He says, in a dispaich of the 27th Pluviofe, “ The altars of liberty are re-erected in the Capitol, All the people are content."

On the 28th, he writes that this revolution was effe&ed in the greatest order, and that « Rome offers the imposing and majestic spectacle of a wise people resuming their dignity, breaking their chaiņs, and preserving only a cold contempt for their op

pressors."

In another dispatch of the ad of this month, he announces every thing that could consolidate the great work of the ever memorable day of the 27th Pluviose.

The municipality of Rome is organized, as well as the civic guard, which has taken the oath of fidelity to the Roman republic.

The French general has taken those precautions which worship and prejudices might require on his part. On the 30th Pluviose, the churches of Rome resounded with a Te Deum, to celebrate the day on which Rome regained her liberty, and proclaimed her republic. Fourteen cardinals sung this hymn themselves in St. Pe. ter's : they are not of the number of thole who counselled the horrible perfidy committed against France, the authors of it are for the most part fled, the rest are taken.

The Pope quitted Rome on the ad of this month, at four o'clock. He demanded from the French two officers, who were granted him to serve as a safeguard. It was not thought proper to keep him prisoner, because he threw himself upon our loyalty. Nor have the attentions due to his great age been forgotten ; but he felt himself that he could not remain at Rome, that he ought to consummate the revolution, give place to liberty, and resign himself to his lot. Free Rome has been purged from the presence of the despot, his arms have been removed, and his retreat has been celebrated by a solemn fête.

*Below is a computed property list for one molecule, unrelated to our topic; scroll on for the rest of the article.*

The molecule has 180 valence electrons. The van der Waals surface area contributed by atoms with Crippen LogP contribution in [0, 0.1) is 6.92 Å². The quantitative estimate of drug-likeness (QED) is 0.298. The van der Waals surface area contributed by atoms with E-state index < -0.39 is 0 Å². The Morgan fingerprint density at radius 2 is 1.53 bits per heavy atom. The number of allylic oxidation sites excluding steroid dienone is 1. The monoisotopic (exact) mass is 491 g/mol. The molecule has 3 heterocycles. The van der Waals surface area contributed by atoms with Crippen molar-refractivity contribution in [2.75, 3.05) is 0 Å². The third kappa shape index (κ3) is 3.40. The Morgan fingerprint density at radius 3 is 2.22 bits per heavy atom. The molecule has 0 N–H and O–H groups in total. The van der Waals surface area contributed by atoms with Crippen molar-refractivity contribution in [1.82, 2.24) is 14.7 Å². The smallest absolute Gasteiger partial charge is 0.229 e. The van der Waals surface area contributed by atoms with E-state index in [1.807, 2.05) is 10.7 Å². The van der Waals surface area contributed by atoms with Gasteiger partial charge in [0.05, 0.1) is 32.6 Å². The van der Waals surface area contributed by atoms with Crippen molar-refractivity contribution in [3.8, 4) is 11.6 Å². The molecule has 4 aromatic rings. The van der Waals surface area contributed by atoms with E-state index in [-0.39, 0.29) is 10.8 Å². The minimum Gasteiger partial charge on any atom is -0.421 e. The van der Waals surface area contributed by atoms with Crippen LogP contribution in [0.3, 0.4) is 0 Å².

Trees of liberty are planted in all the communes of the ci-devant ecclesiastical itates. It was somewhat difficult to destroy in Rome the prejudice and hatred which the Papal government had attempted to excite against the French army, by circulating the fear of violation and pillage, and by accrediting the false opinion, that, under pretence of wishing to revenge a great crime, France speculated upon the conquest of the country, in order to make a shameful traffic of it with other powers; but this linister in. pression has been done away by the frank reply of General Berthier to the act of the Roman people. He showed that the French are not merchants of llaves : far from trading in men, they are the deliverers of them. An order has been given to celebrate at Rome the affecting and farewell fate of the brave and illfated Duphot.